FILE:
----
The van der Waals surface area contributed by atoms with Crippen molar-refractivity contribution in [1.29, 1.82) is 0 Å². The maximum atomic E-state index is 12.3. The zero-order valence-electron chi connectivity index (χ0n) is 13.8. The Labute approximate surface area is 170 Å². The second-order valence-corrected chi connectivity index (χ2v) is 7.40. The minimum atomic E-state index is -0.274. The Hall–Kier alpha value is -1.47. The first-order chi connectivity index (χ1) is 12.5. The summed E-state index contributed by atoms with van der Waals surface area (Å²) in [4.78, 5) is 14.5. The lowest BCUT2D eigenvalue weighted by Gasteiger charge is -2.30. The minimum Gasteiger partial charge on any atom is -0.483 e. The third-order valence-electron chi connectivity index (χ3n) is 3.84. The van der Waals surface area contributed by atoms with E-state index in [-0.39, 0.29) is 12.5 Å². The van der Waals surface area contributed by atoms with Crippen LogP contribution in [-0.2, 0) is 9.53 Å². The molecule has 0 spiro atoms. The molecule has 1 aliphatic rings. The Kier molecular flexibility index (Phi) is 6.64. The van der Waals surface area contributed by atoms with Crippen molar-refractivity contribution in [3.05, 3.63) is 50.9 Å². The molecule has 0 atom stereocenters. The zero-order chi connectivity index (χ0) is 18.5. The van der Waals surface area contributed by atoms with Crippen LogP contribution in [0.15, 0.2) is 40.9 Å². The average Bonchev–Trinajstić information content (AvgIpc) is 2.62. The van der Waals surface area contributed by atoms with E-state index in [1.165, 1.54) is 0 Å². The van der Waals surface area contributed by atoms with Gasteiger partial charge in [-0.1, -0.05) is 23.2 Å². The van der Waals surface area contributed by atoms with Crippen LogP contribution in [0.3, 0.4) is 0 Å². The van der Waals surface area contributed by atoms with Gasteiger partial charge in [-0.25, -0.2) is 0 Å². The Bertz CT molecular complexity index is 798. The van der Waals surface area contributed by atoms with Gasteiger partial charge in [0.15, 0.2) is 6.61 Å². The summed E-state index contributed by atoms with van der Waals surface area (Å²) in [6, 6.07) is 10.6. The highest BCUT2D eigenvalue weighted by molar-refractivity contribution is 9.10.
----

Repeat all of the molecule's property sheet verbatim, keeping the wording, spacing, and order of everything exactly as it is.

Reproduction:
The van der Waals surface area contributed by atoms with Crippen molar-refractivity contribution in [1.29, 1.82) is 0 Å². The maximum atomic E-state index is 12.3. The zero-order valence-electron chi connectivity index (χ0n) is 13.8. The Labute approximate surface area is 170 Å². The second-order valence-corrected chi connectivity index (χ2v) is 7.40. The minimum atomic E-state index is -0.274. The Hall–Kier alpha value is -1.47. The first-order chi connectivity index (χ1) is 12.5. The summed E-state index contributed by atoms with van der Waals surface area (Å²) in [4.78, 5) is 14.5. The lowest BCUT2D eigenvalue weighted by Gasteiger charge is -2.30. The minimum Gasteiger partial charge on any atom is -0.483 e. The third-order valence-electron chi connectivity index (χ3n) is 3.84. The van der Waals surface area contributed by atoms with E-state index in [-0.39, 0.29) is 12.5 Å². The van der Waals surface area contributed by atoms with Crippen LogP contribution in [-0.2, 0) is 9.53 Å². The molecule has 0 spiro atoms. The molecule has 1 aliphatic rings. The Kier molecular flexibility index (Phi) is 6.64. The van der Waals surface area contributed by atoms with Crippen molar-refractivity contribution in [3.05, 3.63) is 50.9 Å². The molecule has 0 atom stereocenters. The zero-order chi connectivity index (χ0) is 18.5. The van der Waals surface area contributed by atoms with Crippen LogP contribution in [0.15, 0.2) is 40.9 Å². The average Bonchev–Trinajstić information content (AvgIpc) is 2.62. The van der Waals surface area contributed by atoms with E-state index in [1.165, 1.54) is 0 Å². The van der Waals surface area contributed by atoms with Gasteiger partial charge in [-0.1, -0.05) is 23.2 Å². The van der Waals surface area contributed by atoms with Crippen LogP contribution in [0.3, 0.4) is 0 Å². The van der Waals surface area contributed by atoms with Gasteiger partial charge in [-0.25, -0.2) is 0 Å². The Bertz CT molecular complexity index is 798. The van der Waals surface area contributed by atoms with Gasteiger partial charge in [0.15, 0.2) is 6.61 Å². The summed E-state index contributed by atoms with van der Waals surface area (Å²) in [6, 6.07) is 10.6. The highest BCUT2D eigenvalue weighted by molar-refractivity contribution is 9.10.